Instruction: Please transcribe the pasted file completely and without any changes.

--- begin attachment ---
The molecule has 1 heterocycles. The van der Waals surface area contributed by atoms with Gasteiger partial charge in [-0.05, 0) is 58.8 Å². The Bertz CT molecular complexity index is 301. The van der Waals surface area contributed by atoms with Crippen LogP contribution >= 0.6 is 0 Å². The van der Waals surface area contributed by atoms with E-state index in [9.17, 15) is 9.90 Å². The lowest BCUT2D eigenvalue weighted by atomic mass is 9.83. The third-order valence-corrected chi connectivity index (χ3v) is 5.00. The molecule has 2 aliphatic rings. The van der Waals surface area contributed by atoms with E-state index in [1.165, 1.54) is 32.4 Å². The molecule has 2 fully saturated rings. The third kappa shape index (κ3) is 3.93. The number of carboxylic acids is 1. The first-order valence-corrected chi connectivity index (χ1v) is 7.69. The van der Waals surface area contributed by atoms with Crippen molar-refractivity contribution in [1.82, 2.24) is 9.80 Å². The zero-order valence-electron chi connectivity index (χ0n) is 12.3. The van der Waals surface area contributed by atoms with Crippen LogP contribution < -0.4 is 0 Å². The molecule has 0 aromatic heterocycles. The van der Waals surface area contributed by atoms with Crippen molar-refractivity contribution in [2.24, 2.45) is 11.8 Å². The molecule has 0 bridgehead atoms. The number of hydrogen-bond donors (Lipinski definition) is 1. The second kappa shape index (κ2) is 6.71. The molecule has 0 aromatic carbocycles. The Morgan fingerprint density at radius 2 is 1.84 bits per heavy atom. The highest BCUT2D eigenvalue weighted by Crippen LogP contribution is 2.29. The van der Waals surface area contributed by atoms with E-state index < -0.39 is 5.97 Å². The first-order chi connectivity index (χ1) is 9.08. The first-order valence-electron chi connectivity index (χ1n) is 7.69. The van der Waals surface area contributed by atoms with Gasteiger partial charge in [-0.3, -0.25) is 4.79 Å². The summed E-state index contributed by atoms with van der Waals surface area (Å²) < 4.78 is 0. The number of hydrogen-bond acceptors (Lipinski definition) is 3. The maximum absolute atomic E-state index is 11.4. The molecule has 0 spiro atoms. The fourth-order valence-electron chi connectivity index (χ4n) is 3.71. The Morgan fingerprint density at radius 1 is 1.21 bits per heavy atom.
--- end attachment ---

The molecule has 1 heterocycles. The van der Waals surface area contributed by atoms with Gasteiger partial charge in [-0.05, 0) is 58.8 Å². The Bertz CT molecular complexity index is 301. The van der Waals surface area contributed by atoms with Crippen LogP contribution >= 0.6 is 0 Å². The van der Waals surface area contributed by atoms with E-state index in [9.17, 15) is 9.90 Å². The lowest BCUT2D eigenvalue weighted by atomic mass is 9.83. The third-order valence-corrected chi connectivity index (χ3v) is 5.00. The molecule has 2 aliphatic rings. The van der Waals surface area contributed by atoms with E-state index in [1.165, 1.54) is 32.4 Å². The molecule has 2 fully saturated rings. The third kappa shape index (κ3) is 3.93. The number of carboxylic acids is 1. The first-order valence-corrected chi connectivity index (χ1v) is 7.69. The van der Waals surface area contributed by atoms with Crippen molar-refractivity contribution in [1.82, 2.24) is 9.80 Å². The zero-order valence-electron chi connectivity index (χ0n) is 12.3. The van der Waals surface area contributed by atoms with Crippen LogP contribution < -0.4 is 0 Å². The molecule has 0 aromatic heterocycles. The van der Waals surface area contributed by atoms with Crippen molar-refractivity contribution in [2.24, 2.45) is 11.8 Å². The molecule has 0 bridgehead atoms. The number of hydrogen-bond donors (Lipinski definition) is 1. The second kappa shape index (κ2) is 6.71. The molecule has 0 aromatic carbocycles. The Morgan fingerprint density at radius 2 is 1.84 bits per heavy atom. The highest BCUT2D eigenvalue weighted by Crippen LogP contribution is 2.29. The van der Waals surface area contributed by atoms with E-state index < -0.39 is 5.97 Å². The first-order chi connectivity index (χ1) is 9.08. The first-order valence-electron chi connectivity index (χ1n) is 7.69. The van der Waals surface area contributed by atoms with Gasteiger partial charge in [-0.3, -0.25) is 4.79 Å². The summed E-state index contributed by atoms with van der Waals surface area (Å²) < 4.78 is 0. The number of hydrogen-bond acceptors (Lipinski definition) is 3. The maximum absolute atomic E-state index is 11.4. The molecule has 0 spiro atoms. The fourth-order valence-electron chi connectivity index (χ4n) is 3.71. The Morgan fingerprint density at radius 1 is 1.21 bits per heavy atom.